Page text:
Born To Die was already a perfectly assembled selection of songs that was only enhanced with the coupling of the Paradise Ep (2012).  The Ep was easily a natural complement to Born To Die musically and stylistically as the songs seemed born of the same sessions.  Thus Born To Die was reissued as a deluxe edition dubbed Born To Die: The Paradise Edition. Waste not a moment and purchase this 15 + 8 = 23 track sensation.  The songs register low and beautiful with playful bursts and include Born to Die, Off To The Races, Blue Jeans, Video Games, Diet Mountain Dew, National Anthem, Dark Paradise, Radio, Carmen, Million Dollar Man, Summertime Sadness, This Is What Makes Us Girls, Without You, Lolita and Lucky Ones.  The Paradise Ep compounds the musical experience with Ride, American, Cola, Body Electric, Blue Velvet, Gods And Monsters, Yayo and Bel Air.  Believe it or not, for a short period, the re-recorded Yayo was extracted from Rey's first recording Lana Del Rey a.k.a. Lizzy Grant (2010).  That effort appeared on iTunes briefly and will no doubt find its way to re-release one day, but is as elusive as the reason many music fans still don't get this girl. Funny enough, the American singer is bigger outside the USA.  Despite songs of obsession, co-dependency, drugs, greed and sex, like England's The Beautiful South, she often masks the dark subject matter in yearning, emotional melodies as the latter has done in pop delight.  The selections from Born To Die and Paradise ultimately push the envelope lyrically and she will continue to be a lightning rod.

Lana Del Rey is going to be around for a long time with her unique anti-pop style that young and old will discover and for which they ultimately hunger for.  Expect big things from her.

Some will emulate her while others will make every effort to tear her down.  Her controversial approach to making music with a good deal of freedom doesn't fit within the pop cliché.  If you can't fit into their perception of a tidy little pop box prepare for destruction.  She has a gift and only time will tell if the singer can tame the demons and keep them in check while she delivers some of the best pop music to reach consumers in years.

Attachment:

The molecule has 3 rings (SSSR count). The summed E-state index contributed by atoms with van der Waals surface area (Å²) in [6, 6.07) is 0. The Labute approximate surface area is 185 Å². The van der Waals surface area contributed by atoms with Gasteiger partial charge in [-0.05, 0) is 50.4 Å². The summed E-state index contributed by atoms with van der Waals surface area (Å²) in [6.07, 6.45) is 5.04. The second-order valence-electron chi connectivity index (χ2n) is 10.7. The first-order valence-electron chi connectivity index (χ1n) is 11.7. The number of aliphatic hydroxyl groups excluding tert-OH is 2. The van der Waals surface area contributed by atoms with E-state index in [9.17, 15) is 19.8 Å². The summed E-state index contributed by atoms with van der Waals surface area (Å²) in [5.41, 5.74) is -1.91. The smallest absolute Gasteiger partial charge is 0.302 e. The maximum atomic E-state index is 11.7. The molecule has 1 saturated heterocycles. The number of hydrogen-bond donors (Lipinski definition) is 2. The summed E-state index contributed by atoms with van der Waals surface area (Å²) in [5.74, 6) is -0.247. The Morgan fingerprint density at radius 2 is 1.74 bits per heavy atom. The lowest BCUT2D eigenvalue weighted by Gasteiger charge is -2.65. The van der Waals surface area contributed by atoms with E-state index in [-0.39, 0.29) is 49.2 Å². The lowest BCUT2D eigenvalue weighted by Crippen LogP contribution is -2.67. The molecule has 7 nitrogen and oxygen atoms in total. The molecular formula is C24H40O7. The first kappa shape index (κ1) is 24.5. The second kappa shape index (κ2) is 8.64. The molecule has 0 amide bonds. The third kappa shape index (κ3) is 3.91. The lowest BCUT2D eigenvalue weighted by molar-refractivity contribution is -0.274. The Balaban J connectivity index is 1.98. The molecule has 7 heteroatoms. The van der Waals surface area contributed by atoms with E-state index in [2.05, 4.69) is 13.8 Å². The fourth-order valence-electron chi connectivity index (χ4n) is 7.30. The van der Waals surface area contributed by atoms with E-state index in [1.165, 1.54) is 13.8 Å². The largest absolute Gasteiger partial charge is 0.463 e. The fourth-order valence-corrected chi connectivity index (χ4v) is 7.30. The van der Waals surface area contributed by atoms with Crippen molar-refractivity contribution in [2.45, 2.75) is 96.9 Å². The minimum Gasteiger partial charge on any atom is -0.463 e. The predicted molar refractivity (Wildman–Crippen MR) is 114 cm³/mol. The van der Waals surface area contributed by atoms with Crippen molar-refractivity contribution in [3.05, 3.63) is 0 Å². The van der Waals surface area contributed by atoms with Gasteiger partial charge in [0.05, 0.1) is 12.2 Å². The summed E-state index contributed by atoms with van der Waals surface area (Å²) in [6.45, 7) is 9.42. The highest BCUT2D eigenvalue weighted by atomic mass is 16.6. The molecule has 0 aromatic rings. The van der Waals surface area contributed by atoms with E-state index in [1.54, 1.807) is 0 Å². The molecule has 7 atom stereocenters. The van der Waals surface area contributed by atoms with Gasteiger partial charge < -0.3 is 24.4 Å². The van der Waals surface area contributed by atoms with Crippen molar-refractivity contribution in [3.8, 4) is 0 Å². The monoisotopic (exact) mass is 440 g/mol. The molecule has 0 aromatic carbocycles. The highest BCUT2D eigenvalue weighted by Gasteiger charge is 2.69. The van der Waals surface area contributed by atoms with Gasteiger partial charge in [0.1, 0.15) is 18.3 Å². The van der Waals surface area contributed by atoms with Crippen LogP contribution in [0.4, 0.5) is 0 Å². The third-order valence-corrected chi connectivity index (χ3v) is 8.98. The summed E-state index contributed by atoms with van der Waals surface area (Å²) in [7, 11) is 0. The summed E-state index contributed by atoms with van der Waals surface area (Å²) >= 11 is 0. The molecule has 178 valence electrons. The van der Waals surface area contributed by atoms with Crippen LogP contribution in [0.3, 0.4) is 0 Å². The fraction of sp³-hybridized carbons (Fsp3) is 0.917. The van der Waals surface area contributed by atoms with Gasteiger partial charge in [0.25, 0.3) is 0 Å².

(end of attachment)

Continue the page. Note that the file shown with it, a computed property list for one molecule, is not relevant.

Boy George (Culture Club) delivered a strikingly emotive rendition of Video Games with the kind of care he delivered for The Crying Game (1992).  The rendition is elusive but you can find the video, directed by Mike Nicholls, out there on the web.  George misses more than he hits but he actually interprets his version of the Rey song spot on.

Rey's rendering of Blue Velvet and its strangely Lynchian music video just begs for a casting call.  In fact, David Lynch said of the singer, not that she was born to die, but that the charismatic, self-styled, visionary singer was "born out of another time."  There is indeed a Lynchian inspiration to the artist.  It's no surprise that cinematic flair and her surrounding mystery should be further echoed by a tattoo on her right hand Trust No OneThe X-Files would be proud.

With a penchant for cinematography Del Rey fearlessly lends her music videos cinematic flourish and visual nods to the 1950s and 1960s Americana which further underscores her old school qualities as a vocalist.

Born To Die: The Paradise Edition is about as perfect a recording as recordings go by female artists today.  Del Rey is a little too left or right of center to be on mainstream radio and I love her for it.  She is making no efforts to placate pop radio sticking with a style that is entirely her own.  And given her cinematic aspirations it should come as no surprise she would land herself working on a soundtrack to a project by Baz Luhrmann.  Artistically, she's an ideal choice, one that makes perfect sense. She recently delivered Young And Beautiful to the director's The Great Gatsby (2013) which potentially yielded her the most attention to date on US radio.  It even kick started renewed interest and a resurgence in Summertime Sadness. Perhaps her next recording will catch fire and the attention of the masses, the ones lulled to sleep by the endless rotation of Katy Perry.

Despite her young age, Del Rey sings as if she has lived an eternity.  Attending boarding school for alcohol dependence at fourteen can have that affect. The One To Be Pitied, despite being moved by her voice, finds her lyricism to bleak and dreary.  The name assigned to the recording should tell you something I suppose.  Sometimes though I have to look beyond the words and experience the sound, the voice and the cinematic power of her music.  To immerse myself in the music without hanging on every word is sometimes enough for me.  When I do stop and listen, at the very least, Del Rey has something to say.

She also went to New York City for metaphysical studies of God and science where she discovered a gift for music. Though young and beautiful, she draws from her experiences while peering into the window of fantasy.  Lana Del Rey beats entirely to her own drum and there is something inviting yet forbidden about the sensual qualities in her music.